Researchers Remember Forum
Second and Third Generation Researchers and the Legacy of the Holocaust
The groups known as the "Second Generation" and the "Third Generation", children and grandchildren of Holocaust survivors, have produced a long list of researchers in various scientific fields. These researchers can be divided into two basic groups: those who chose to devote their professional lives to researching topics pertaining in some way to the trauma of the Holocaust, their family background or communal or national history, and those whose fields of research have no direct connection to the Holocaust. There are those about whom one can state that their entire field of research is driven by the trauma that their parents and grandparents experienced, which they translated into an almost therapeutic force that propelled their research. And there are others who don't see any connection between their professional choices and their personal past, yet the Holocaust often appears to accompany their professional life like a shadow that follows them everywhere.
Many members of the "Second Generation" and "Third Generation" faced unanswered questions as children, questions that they feared to ask. Others asked, but found it difficult to continue raising queries as a result of their parents' and grandparents' responses. Is there a connection between their background and their choice of a research profession where they are taught to use various analytical tools and encouraged – or at times even forced - to ask questions and discuss difficult issues in depth? That is one of the issues that the "Researchers Remember" Forum discusses, as its members examine the connection between professional choices made by researchers of the "Second Generation" or the "Third Generation", and their Holocaust legacy.
The idea behind the Forum is based on a combination of time, place, and interpretation. Most "Second Generation" members were born between the mid 1940's and the end of the 1970s. Most "Third Generation" members were born between the 1980s and the beginning of the 21st century. They were raised in various locations throughout the world, and their parents and grandparents had different Holocaust experiences. However the ones we focus on in this forum all have an additional common denominator, their choice of a research profession. The forum serves as a framework to discuss, examine, and probe the connection between these three factors.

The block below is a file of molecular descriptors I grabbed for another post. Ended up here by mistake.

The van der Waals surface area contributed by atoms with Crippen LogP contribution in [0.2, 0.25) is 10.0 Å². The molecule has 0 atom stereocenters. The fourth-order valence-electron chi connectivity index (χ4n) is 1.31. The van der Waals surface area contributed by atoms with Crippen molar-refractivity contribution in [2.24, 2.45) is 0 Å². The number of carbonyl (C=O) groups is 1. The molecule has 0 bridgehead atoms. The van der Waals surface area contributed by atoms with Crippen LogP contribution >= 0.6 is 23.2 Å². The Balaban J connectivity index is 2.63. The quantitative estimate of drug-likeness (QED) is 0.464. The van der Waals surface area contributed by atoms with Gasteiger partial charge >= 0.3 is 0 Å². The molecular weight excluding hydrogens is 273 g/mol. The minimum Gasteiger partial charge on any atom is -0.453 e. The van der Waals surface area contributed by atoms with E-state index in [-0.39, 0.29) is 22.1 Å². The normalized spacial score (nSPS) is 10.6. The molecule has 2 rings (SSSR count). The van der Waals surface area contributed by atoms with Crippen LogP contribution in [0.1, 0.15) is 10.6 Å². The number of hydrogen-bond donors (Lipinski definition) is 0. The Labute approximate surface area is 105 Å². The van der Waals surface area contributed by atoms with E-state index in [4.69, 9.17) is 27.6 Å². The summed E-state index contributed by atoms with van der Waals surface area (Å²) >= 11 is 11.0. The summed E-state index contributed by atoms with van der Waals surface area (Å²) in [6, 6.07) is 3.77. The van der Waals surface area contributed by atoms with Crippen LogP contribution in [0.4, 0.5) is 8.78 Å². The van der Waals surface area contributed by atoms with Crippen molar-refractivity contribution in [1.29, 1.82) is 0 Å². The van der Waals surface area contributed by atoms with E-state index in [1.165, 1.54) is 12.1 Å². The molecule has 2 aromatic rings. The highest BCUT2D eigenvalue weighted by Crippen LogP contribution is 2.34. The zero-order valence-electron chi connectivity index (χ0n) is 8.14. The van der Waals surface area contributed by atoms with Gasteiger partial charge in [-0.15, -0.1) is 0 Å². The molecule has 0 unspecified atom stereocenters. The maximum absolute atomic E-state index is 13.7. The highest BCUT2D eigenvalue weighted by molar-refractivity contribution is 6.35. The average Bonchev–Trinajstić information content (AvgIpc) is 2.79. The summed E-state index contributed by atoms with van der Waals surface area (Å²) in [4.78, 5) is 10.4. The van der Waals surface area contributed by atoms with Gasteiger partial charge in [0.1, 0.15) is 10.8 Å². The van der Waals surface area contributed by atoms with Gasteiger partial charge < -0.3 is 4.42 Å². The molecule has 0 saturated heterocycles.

Among the questions asked are: How do "Second Generation" and "Third Generation" researchers deal with Holocaust memory? Did their "Second Generation" and "Third Generation" background influence their professional choices and if so, in what way? How does their research, and the research tools that they constantly employ, impact upon the way that they deal with the Holocaust and its influence on their lives and that of their families? These are the initial questions that were asked in forum discussions.
The project is divided into two stages. The first is a focus group that meets monthly to discuss these and other questions connected to their being both "Second Generation" and "Third Generation" members and researchers. The second, run directly by Prof. Judy Baumel-Schwartz, is the creation of an international network\forum of "Second Generation" and "Third Generation" researchers who expressed a willingness to fill out a detailed questionnaire that deals with their personal background and professional choices.
The forum will sponsor an international conference on Nov. 9-10, 2020 at Bar-Ilan University that will examine the processes that unfolded during its research and the project's findings.
WHO WE ARE:
|Prof. Judy Baumel-Schwartz||Prof. Zehavit Gross||Prof. Haim Taitelbaum||Prof. Ilan Tsarfati|
|Dr. Dan Carter||Prof. Shmuel Refael-Vivante||Prof. Dov Schwartz||Dr. Liat Steir-Livni|